What You Need to Know About Biodosimetry:
The Basics


What is the difference between radiation biodosimetry and radiation bioassay?


  • Radiation biodosimetry: definition
  • Radiation bioassays measure
    • Whether internal contamination has occurred
    • What isotopes are detected
    • How much internal contamination has occurred
  • Bioassays measure radioactivity directly in biological specimens
    • Examples: blood, urine, feces, sweat
  • Bioassay results can be used to
    • Estimate radiation dose (to the whole body or specific organs) expected to be accumulated in the future over a specified period of time
    • Measure the ongoing effectiveness of treatments for internal contamination
  • Examples of units of measure for radiation exposure from internal contamination
    • After internal contamination: various units are used including, e.g. Committed Effective Dose Equivalent (CEDE)
    • After both external exposure and internal contamination: various units are used including Total Effective Dose Equivalent ( TEDE)

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Why is biodosimetry needed?


  • Since most victims of large mass casualty radiation emergencies would not be wearing personal dosimeters, other methods must be used to estimate the dose they received
  • Biodosimetry helps to
    • Predict the time course and severity of the phases of the Acute Radiation Syndrome
    • Facilitate short term triage, including where the patient should be treated
    • Suggest countermeasure that will be needed to treat ARS, especially acutely
    • Assess the risk of long term consequences from radiation exposure.

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What is physical dosimetry?


  • Actual measurements of radiation exposure made by detection equipment including
    • Personal dosimeters
      • Worn on outside of clothing by workers in an actual or potential radiation environment to track exposure
      • Measure the radiation dose received by the device
      • Knowing the location of the device on the wearer's person helps interpret the significance of the dosimetry reading for the wearer
      • Many different kinds of devices are available
    • Survey meters
      • Measure radiation levels in the environment
      • Can be used to estimate dose that may have been received by workers or victims in the area assessed by the meter
      • Different kinds of devices are used for specific tasks.

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What is dose reconstruction?



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What clinical clues help provide estimates of radiation dose?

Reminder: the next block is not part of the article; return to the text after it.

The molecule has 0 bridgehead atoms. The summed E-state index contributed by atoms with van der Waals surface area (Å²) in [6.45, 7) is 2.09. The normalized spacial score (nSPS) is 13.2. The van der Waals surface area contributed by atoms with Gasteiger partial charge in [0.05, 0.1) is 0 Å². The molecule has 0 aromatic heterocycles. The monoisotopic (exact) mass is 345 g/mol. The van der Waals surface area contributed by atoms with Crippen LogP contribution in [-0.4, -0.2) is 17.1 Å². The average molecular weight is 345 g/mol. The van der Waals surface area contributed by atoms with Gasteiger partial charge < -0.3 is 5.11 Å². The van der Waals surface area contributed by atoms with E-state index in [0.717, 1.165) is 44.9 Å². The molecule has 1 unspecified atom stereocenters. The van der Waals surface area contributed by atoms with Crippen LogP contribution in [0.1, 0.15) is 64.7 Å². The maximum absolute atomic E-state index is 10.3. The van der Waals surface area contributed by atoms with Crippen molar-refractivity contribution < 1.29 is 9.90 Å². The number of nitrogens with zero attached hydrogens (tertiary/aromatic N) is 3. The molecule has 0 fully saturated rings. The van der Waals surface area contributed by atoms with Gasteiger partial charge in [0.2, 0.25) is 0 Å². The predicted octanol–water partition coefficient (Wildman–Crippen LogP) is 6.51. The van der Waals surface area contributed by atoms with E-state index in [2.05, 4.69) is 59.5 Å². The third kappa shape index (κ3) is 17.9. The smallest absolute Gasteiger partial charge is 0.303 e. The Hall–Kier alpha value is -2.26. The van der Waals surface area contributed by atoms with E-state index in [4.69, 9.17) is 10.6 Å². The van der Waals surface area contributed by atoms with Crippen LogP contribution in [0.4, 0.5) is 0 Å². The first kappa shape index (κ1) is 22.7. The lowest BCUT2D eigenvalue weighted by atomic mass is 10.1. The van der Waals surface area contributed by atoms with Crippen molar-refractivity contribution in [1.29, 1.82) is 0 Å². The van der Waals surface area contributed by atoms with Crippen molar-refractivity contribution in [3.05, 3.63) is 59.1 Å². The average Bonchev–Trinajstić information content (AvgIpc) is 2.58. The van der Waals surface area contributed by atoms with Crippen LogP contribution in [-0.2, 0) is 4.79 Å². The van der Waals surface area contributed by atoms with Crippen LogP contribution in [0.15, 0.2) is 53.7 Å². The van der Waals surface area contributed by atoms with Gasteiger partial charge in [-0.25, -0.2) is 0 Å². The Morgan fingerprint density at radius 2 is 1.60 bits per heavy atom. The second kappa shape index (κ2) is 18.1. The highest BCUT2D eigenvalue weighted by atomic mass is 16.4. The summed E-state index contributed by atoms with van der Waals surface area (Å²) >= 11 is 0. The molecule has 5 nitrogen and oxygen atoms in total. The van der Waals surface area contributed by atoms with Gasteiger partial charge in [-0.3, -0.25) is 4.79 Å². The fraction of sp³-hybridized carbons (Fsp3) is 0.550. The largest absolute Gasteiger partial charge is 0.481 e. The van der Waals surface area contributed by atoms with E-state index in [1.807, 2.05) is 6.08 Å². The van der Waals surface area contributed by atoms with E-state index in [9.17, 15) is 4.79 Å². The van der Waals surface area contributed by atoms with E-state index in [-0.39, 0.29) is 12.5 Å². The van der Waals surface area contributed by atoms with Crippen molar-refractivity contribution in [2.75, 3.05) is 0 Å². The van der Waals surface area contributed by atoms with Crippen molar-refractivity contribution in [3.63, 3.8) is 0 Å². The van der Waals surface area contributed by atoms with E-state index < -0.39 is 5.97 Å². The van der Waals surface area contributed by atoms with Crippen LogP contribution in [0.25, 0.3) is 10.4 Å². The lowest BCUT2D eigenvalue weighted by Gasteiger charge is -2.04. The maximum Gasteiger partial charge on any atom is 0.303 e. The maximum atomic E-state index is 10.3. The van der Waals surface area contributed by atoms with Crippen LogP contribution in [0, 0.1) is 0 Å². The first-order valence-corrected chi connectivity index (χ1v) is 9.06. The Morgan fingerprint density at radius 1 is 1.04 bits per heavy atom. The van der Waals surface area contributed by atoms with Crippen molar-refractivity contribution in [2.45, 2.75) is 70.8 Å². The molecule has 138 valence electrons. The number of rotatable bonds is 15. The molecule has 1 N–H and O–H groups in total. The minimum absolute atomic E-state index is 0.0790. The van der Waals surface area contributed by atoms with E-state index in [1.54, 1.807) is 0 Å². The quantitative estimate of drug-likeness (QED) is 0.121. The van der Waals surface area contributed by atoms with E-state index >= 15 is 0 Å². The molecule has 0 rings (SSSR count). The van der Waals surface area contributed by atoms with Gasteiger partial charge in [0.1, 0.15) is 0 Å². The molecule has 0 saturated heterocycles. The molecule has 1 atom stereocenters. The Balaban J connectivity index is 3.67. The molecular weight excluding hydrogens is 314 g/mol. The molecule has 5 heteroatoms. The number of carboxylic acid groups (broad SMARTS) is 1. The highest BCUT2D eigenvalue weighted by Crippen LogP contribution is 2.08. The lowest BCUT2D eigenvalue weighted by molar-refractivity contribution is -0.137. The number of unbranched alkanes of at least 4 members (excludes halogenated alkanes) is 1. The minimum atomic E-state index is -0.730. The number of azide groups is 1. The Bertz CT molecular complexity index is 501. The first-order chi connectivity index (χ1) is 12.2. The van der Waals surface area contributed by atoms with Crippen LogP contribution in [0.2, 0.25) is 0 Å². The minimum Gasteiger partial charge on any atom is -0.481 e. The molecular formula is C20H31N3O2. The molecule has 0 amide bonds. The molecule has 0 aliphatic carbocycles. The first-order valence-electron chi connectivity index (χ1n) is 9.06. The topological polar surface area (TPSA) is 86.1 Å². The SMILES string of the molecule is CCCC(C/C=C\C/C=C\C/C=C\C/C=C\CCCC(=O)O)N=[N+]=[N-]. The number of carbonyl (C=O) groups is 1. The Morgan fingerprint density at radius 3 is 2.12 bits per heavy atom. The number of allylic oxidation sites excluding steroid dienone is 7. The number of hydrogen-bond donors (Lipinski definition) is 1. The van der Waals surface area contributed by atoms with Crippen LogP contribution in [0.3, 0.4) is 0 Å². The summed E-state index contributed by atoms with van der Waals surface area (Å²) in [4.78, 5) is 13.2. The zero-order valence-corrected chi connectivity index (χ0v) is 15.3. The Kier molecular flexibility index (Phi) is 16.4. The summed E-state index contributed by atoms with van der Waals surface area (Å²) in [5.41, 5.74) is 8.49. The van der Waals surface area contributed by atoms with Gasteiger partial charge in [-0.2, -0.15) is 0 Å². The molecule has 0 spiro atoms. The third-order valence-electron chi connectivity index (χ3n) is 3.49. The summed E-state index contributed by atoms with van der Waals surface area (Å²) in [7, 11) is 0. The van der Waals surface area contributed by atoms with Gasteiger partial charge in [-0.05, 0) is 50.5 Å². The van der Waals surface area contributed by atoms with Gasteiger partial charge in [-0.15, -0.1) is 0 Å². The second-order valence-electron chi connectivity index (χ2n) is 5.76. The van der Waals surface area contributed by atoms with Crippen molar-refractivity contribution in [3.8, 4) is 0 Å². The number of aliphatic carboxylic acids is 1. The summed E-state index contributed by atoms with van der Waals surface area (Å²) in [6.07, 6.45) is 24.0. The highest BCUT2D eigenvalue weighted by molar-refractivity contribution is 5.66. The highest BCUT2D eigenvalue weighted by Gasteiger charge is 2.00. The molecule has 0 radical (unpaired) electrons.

• Evaluate subsyndrome severity scores for the 4 ARS subsyndromes
    • A higher severity score for any of the subsyndromes is generally correlated with higher absorbed dose
    • Subsyndromes
      • hematopoietic subsyndrome
      • cutaneous subsyndrome
      • gastrointestinal subsyndrome
      • neurovascular subsyndrome (a.k.a. Cerebrovascular)
  • A targeted physical exam is also useful.

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How do you use the REMM Dose Estimator for Exposure?


  • The REMM Dose Estimator for Exposure provides information that can help responders assess, triage, and manage victims.
  • Providers should
    • Collect and consider all the physical, clinical and laboratory information and observe how data change over time.
    • Correlate information from victim's history and physical, including signs and symptoms, with specific radiation effects expected at various doses.
    • Use physical dosimetry information if and when it is available.
      • Was the victim wearing a personal radiation dosimeter? This would be unlikely in a terrorist event but likely for an occupational radiation worker.
      • Do incident managers have information about radiation dose in the geographic area where the victim was at the time of the incident?
    • Register the victim in the incident data base using the best biodosimetry and clinical information available.

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What should you do when there are conflicting dose estimates?


  • Initially, use the highest whole body dose estimate to plan treatment.
  • Modify the treatment plan as additional clinical and laboratory data are obtained over time.

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Use of biodosimetry in long term surveillance studies after radiation exposure

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References


See Biodosimetry Reference List